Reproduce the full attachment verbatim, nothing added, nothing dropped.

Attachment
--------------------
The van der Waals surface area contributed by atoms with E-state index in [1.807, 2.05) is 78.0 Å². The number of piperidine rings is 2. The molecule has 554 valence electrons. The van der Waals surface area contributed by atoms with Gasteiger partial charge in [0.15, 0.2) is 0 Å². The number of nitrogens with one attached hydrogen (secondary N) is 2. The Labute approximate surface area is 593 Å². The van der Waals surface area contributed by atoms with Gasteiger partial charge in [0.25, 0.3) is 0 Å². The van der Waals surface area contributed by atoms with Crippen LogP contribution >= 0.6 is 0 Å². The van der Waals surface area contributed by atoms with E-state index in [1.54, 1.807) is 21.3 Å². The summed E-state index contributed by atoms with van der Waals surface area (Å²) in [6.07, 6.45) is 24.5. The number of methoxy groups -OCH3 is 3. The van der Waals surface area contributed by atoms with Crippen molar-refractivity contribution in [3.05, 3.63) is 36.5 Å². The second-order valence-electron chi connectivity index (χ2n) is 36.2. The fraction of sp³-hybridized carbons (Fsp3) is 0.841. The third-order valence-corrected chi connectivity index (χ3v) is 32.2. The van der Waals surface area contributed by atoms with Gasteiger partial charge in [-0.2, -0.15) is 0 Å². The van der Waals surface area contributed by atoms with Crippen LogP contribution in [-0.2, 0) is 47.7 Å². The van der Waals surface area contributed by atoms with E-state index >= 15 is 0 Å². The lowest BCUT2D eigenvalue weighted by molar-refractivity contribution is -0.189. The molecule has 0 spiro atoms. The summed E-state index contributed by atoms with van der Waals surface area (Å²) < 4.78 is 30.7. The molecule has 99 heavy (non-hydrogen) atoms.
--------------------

The van der Waals surface area contributed by atoms with E-state index in [1.807, 2.05) is 78.0 Å². The number of piperidine rings is 2. The molecule has 554 valence electrons. The van der Waals surface area contributed by atoms with Gasteiger partial charge in [0.15, 0.2) is 0 Å². The number of nitrogens with one attached hydrogen (secondary N) is 2. The Labute approximate surface area is 593 Å². The van der Waals surface area contributed by atoms with Gasteiger partial charge in [0.25, 0.3) is 0 Å². The van der Waals surface area contributed by atoms with Crippen LogP contribution >= 0.6 is 0 Å². The van der Waals surface area contributed by atoms with E-state index in [1.54, 1.807) is 21.3 Å². The summed E-state index contributed by atoms with van der Waals surface area (Å²) in [6.07, 6.45) is 24.5. The number of methoxy groups -OCH3 is 3. The van der Waals surface area contributed by atoms with Crippen molar-refractivity contribution in [3.05, 3.63) is 36.5 Å². The second-order valence-electron chi connectivity index (χ2n) is 36.2. The fraction of sp³-hybridized carbons (Fsp3) is 0.841. The third-order valence-corrected chi connectivity index (χ3v) is 32.2. The van der Waals surface area contributed by atoms with Gasteiger partial charge in [-0.2, -0.15) is 0 Å². The van der Waals surface area contributed by atoms with Crippen LogP contribution in [-0.2, 0) is 47.7 Å². The van der Waals surface area contributed by atoms with E-state index >= 15 is 0 Å². The lowest BCUT2D eigenvalue weighted by molar-refractivity contribution is -0.189. The molecule has 0 spiro atoms. The summed E-state index contributed by atoms with van der Waals surface area (Å²) < 4.78 is 30.7. The molecule has 99 heavy (non-hydrogen) atoms.